What’s holding back the tiger? As per popular wisdom, globally, serious problems lie with India’s labor aristocracy and our archaic labor laws. If we were to relax our labor laws, people say, it would be India’s third independence, the second one being the 1991 reforms. As a professional working with the unorganized sector labour, I’ve always wondered if I’ve got my diagnosis wrong.
We work with the migrant worker community, which constitutes the largest chunk of the informal sector workforce. Our struggle is to get them legal protection, basic social security such as insurance, pension and ensure portability of entitlements as they move to fulfill the ever-growing needs of a growing economy. Wherever required, we try and collectivize them, bringing them together so that their voices get heard. For in several cases, our country fails to count them (NSS and Census underestimate seasonal mobility of labor by a gross margin). Worse, we are unable to decide which sector they fall in and which legislation applies to them (millions working in the brick kiln live in such a limbo). Our hypothesis (rather conviction) is that in the entire growth story of India, labor is the most compromised, does not get its due and it is high time that it did.
Popular wisdom, unfortunately, has a different take on the problem. As per them, India has long been a victim of labor union militancy and the society has been held at ransom by labor, rather too often. Their rhetoric is – Employers are forced to choose contract labor because the regulations are so stifling. If India’s labor laws weren’t that retrogressive, so many of our workers would not have been forced to work in the informal sector and would have enjoyed secure, well paid jobs in factories. I am exaggerating, I know. The point is that they would have definitely been better off than what they are now. Intellectuals coming from this line of thought also take a leap to suggest that NGOs such as us should show sensitivity to the problems of employers and help them in gaining access to labor – skilled and disciplined.
This is perplexing. Is Indian economy largely informal because of stringent labour laws? Are we saying that workers in India are in a bad shape because of the laws that we have? If we enable better legal protection for the left-outs, will we aggravate India’s growth problems? Or, are workers vulnerable because they lack legal protection and because our legal system is not equipped to address the plethora of issues the labor market faces on an everyday basis?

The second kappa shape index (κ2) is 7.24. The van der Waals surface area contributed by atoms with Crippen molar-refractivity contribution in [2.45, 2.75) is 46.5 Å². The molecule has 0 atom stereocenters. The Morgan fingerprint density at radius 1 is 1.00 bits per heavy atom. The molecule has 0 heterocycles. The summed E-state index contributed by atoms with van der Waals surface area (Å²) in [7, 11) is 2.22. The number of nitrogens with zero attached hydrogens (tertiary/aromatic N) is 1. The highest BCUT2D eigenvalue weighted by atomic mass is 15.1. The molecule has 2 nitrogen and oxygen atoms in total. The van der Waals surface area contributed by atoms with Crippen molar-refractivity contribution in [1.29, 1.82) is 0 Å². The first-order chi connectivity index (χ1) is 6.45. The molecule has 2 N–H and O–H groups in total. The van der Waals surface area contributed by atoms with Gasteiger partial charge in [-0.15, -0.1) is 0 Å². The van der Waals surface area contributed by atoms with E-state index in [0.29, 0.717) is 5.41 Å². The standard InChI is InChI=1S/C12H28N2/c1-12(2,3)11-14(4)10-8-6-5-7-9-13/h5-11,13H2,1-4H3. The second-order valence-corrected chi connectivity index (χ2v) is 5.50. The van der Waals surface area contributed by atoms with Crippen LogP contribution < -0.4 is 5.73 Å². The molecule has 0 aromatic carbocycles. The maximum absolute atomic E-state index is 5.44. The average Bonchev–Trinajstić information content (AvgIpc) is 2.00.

Putting it in the chicken-egg story dilemma – what came first – workers plight or labor laws?
I am not an expert in labor laws. If anything, I’d like to know more about the laws which are said to be so stifling. However, what I’ve seen so far does not correspond to popular wisdom. In a survey of 300 migrant workers from southern Rajasthan, majority of our respondents hadn’t even heard of the basic labor laws. While stringent labour laws are considered to be a roadblock in India’s growth, what we have found is that it is its absence that plagues majority of its labour market’s functioning. After all 93 per cent of the economy is manned by unorganized workers.
World Bank in 2007 argued that India could have added 2.8 m jobs (through 2007) only if labor laws were less restrictive. Recently, Business week Bloomsberg in early Jan 2011 reiterated the argument saying that laws in India deter enterprises from growing beyond 100 workers, as firing staff requires permission from authorities. Prime Minister Manmohan Singh in a meeting with trade unions recently, said – “Is it possible that our best intentions for labor are not actually met by laws that sound progressive on paper but end up hurting the very workers they are meant to protect?”
One doesn’t know the answer.
Nevertheless, what is bothersome is that the country is talking of labour reforms yet again. And this discussion is fuelled by popular wisdom. I am afraid if the dominant discourse, as always, is purposive and serving the powerful….yet guised well with stylized facts to command intellectual supremacy? We definitely need more deliberation and research on this topic.
– Amrita Sharma, Aajeevika Bureau